Tag Archives: South32

Electric Mine Consortium partners with AWS on world-first mine decarbonisation platform

Australia’s Electric Mine Consortium (EMC), made up of some of the world’s leading mining and service companies, has announced it is working with Amazon Web Services (AWS), an Amazon.com company, to accelerate the electrification of mine sites globally.

Announced at AWS Summit 2022, EMC is using AWS’s depth and breadth of services, including machine learning, business intelligence and storage, to build the world’s first mining data platform, to capture real-time information on mine decarbonisation from sites globally.

To drive decarbonisation, mining companies can use the platform to measure energy storage levels and electrical infrastructure use from global mine sites to accelerate the creation of a cleaner, more electrified future in mining, EMC said.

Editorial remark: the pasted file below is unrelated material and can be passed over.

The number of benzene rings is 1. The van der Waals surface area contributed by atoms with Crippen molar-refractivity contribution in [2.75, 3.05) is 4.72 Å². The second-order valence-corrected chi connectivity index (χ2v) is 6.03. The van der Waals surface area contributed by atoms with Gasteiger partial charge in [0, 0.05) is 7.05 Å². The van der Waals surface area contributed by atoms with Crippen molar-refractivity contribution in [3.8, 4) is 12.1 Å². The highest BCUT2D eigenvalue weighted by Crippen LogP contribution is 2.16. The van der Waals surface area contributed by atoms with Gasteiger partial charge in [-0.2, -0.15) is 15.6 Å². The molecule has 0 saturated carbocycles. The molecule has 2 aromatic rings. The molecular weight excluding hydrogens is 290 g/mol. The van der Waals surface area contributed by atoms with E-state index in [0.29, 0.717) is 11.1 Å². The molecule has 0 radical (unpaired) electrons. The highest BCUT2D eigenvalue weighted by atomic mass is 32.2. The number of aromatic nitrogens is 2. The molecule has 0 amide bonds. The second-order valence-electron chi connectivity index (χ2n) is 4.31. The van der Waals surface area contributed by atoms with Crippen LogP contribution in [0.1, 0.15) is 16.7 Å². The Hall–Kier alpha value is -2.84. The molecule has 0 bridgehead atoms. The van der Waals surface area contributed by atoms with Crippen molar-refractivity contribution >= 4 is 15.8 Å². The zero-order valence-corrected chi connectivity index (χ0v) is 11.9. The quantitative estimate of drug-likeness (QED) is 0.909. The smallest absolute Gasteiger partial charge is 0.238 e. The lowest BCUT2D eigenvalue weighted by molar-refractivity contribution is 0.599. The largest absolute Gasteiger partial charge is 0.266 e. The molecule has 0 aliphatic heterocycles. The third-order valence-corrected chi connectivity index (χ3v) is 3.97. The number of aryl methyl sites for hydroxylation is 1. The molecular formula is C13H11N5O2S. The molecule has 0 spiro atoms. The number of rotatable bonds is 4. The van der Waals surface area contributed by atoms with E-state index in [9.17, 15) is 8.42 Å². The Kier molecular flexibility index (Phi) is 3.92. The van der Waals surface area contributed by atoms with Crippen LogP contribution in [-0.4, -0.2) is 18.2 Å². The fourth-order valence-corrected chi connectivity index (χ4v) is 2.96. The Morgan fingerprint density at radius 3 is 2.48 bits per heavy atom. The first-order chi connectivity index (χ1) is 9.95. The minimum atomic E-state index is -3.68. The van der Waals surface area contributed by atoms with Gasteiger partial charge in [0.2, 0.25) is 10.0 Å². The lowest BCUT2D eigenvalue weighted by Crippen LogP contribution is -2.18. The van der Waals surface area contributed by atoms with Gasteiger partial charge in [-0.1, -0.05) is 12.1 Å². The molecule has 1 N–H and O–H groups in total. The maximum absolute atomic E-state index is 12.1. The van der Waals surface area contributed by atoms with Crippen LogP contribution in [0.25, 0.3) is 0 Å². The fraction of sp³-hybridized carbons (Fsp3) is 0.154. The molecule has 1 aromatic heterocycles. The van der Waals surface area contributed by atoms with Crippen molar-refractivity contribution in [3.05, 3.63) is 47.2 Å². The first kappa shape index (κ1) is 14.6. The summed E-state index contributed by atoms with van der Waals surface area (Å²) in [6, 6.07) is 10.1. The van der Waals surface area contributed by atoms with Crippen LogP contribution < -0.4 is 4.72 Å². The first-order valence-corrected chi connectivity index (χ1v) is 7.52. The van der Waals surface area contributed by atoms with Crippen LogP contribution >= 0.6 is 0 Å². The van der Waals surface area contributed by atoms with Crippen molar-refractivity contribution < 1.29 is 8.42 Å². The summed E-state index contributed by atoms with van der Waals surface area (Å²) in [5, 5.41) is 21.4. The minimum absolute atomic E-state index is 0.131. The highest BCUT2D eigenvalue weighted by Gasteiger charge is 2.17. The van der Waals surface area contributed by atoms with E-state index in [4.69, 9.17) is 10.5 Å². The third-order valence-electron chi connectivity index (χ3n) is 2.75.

Co-founder of the EMC, Graeme Stanway, says the platform can help enable EMC members to share sustainability insights and analyse the outcomes of adopting electrified mining infrastructure and sustainable operations.

“The way we generate, store and harness energy around the globe is changing drastically,” Stanway said. “EMC’s collaboration with AWS will help see us at the forefront of this change, driving the mining industry’s electrification at scale.”

Stanway said the industry is crying out for tools to decarbonise due to tightening government emission reduction targets, increasing environmental, social and governance pressure, and the industry being responsible for 7% of the greenhouse gas emissions globally.